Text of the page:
Lost in the NAFTA drama: The easy movement of people

What Canadians need to know when driving in the U.S.

Author/ Catherine Glazer Publication/ The Globe and Mail

Catherine Benedict Glazer is a U.S. immigration attorney living in Toronto. She has worked for the International Organization for Migration in Geneva.

To many observers, the North American free-trade agreement is about money, transactions and trade. To others, it means movement, including the movement of people, at least as it relates to cross-border trade.

Surprisingly, NAFTA’s lesser-known immigration implications have been largely left out of the discussion around recent threats to the treaty. Many people are simply not aware that NAFTA allows certain foreign workers to enter the United States. And while it can’t help everyone make a long-term move, NAFTA certainly does open some doors. Now, we can only speculate as to whether they will soon be slammed shut.

Under NAFTA, citizens of the United States, Mexico and Canada may apply to work in any of the three countries, as long as they have a qualifying temporary employment offer. Because of the reciprocity, it is not necessary to prove that the job won’t be taken away from a citizen.

Most impressively, NAFTA does away with long waits, since some applications are reviewed right at the border. It is even possible to cross at Niagara Falls on foot. U.S. and Mexican applicants working in each other’s countries do require visas from the consulate, but the limited paperwork still makes NAFTA work permits highly attractive.

NAFTA also includes provisions for intracompany transfers and those who qualify as “Treaty Traders,” by earning substantial income from U.S. clients. NAFTA even has a category for those who wish to invest into a U.S. business.

Donald Trump’s intention behind stifling NAFTA may be to somehow benefit the United States, but he could actually inspire the opposite result, at least with respect to the loss of the positive influence of smart Canadian and Mexican NAFTA workers as they leave the U.S. work force. Meanwhile, Canada and Mexico might be pleased to welcome a new influx of returning nationals, offer alternative immigration schemes to keep their own foreign workers post-NAFTA and even see “brain drain” leaks sealed off as U.S. immigration becomes less alluring.

All in all, with the travel bans and commitments to “Hiring American,” U.S. immigration policies certainly seem to be narrowing towards exclusion.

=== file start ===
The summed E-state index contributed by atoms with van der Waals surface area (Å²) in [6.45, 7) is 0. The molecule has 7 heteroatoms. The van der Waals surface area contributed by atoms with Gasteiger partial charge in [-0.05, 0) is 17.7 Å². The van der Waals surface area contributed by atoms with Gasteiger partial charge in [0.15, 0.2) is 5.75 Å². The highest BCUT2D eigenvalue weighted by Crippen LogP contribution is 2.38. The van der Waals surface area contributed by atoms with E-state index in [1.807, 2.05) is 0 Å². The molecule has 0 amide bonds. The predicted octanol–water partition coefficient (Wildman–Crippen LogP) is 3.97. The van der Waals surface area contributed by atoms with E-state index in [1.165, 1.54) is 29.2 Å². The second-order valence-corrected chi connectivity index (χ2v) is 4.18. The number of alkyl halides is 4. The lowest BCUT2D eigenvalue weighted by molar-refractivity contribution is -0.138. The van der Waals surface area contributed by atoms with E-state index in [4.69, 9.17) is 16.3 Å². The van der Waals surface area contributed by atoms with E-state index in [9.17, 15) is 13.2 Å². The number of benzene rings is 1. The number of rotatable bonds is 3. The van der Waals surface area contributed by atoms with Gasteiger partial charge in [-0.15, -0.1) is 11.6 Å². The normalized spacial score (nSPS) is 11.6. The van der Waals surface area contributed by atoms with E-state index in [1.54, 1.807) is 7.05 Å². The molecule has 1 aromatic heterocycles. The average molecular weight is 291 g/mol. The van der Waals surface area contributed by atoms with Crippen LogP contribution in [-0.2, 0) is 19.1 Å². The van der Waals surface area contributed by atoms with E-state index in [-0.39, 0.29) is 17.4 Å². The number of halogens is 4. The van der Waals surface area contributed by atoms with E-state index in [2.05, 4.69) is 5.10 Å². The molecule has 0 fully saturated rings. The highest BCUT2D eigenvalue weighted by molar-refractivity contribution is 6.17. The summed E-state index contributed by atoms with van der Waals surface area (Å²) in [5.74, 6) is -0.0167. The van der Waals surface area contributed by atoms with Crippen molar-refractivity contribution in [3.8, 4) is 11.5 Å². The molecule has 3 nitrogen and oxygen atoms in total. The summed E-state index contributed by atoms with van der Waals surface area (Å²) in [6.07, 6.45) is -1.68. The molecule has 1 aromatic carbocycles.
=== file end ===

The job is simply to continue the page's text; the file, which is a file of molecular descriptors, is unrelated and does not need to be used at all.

Canadian news coverage on the other hand, has been featuring movement north. Canada recently removed the visa requirement for Mexican visitors and, unlike the United States, even allows for citizens of some countries to be issued work permits directly at the border. A new “Global Skills Strategy” is enabling employers to hire more talented international workers.

Similarly, the magnetism of Mexico has been rising in the news. Its capital has been depicted as a growing economic, artistic and cultural hotspot, drawing inspired professionals from around the globe. Mexico’s technology sector is soaring too. The state of Jalisco, for example, is receiving attention for having a supportive environment that attracts bright newcomers.

And now, with recent turmoil surrounding the Deferred Action for Childhood Arrivals (DACA) – a program that protects “Dreamers,” hundreds of thousands of immigrants brought to the United States illegally as children – young, educated and motivated Dreamers may soon be flowing to back to Mexico (or off to Canada) to enter the labour force.

To fuel the future, both Mexico and Canada have streamlined their permanent residency procedures. Canada has an effective points system that aims to welcome and keep the skilled. Mexican law allows for its own points system, as well as other useful programs.

So, as Mr. Trump eagerly goes after NAFTA, he won’t stumble upon a happy ending for the United States if his attempts to drown out his fears instead suppress one more viable avenue of movement, further adding to the steady depletion of his country’s legal international work force. The United States may even end up feeling excluded, surrounded by talent, and walls that do more than just keep others out.

And for the neighbors watching it all, as the border floodgates start to tremble in the opposite direction, there may be more irony to this than we all thought.

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